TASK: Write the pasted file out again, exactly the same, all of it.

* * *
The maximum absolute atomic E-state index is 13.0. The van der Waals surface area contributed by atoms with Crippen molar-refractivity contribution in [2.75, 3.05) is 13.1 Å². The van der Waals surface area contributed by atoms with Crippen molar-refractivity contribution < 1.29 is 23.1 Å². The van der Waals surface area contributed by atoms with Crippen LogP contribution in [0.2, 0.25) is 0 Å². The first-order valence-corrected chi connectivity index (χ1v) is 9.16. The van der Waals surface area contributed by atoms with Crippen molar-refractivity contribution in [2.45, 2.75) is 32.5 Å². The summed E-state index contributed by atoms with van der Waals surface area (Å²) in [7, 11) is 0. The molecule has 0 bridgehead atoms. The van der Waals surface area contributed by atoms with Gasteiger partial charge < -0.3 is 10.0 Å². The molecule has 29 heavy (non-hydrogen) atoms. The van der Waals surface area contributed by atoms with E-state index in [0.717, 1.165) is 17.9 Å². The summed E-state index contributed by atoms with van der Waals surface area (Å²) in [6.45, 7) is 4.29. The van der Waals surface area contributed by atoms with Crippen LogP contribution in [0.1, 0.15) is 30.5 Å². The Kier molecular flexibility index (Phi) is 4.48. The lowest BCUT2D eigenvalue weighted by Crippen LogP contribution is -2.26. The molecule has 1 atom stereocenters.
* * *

The maximum absolute atomic E-state index is 13.0. The van der Waals surface area contributed by atoms with Crippen molar-refractivity contribution in [2.75, 3.05) is 13.1 Å². The van der Waals surface area contributed by atoms with Crippen molar-refractivity contribution < 1.29 is 23.1 Å². The van der Waals surface area contributed by atoms with Crippen LogP contribution in [0.2, 0.25) is 0 Å². The first-order valence-corrected chi connectivity index (χ1v) is 9.16. The van der Waals surface area contributed by atoms with Crippen molar-refractivity contribution in [2.45, 2.75) is 32.5 Å². The summed E-state index contributed by atoms with van der Waals surface area (Å²) in [7, 11) is 0. The molecule has 0 bridgehead atoms. The van der Waals surface area contributed by atoms with Gasteiger partial charge < -0.3 is 10.0 Å². The molecule has 29 heavy (non-hydrogen) atoms. The van der Waals surface area contributed by atoms with E-state index in [0.717, 1.165) is 17.9 Å². The summed E-state index contributed by atoms with van der Waals surface area (Å²) in [6.45, 7) is 4.29. The van der Waals surface area contributed by atoms with Crippen LogP contribution in [0.1, 0.15) is 30.5 Å². The Kier molecular flexibility index (Phi) is 4.48. The lowest BCUT2D eigenvalue weighted by Crippen LogP contribution is -2.26. The molecule has 1 atom stereocenters.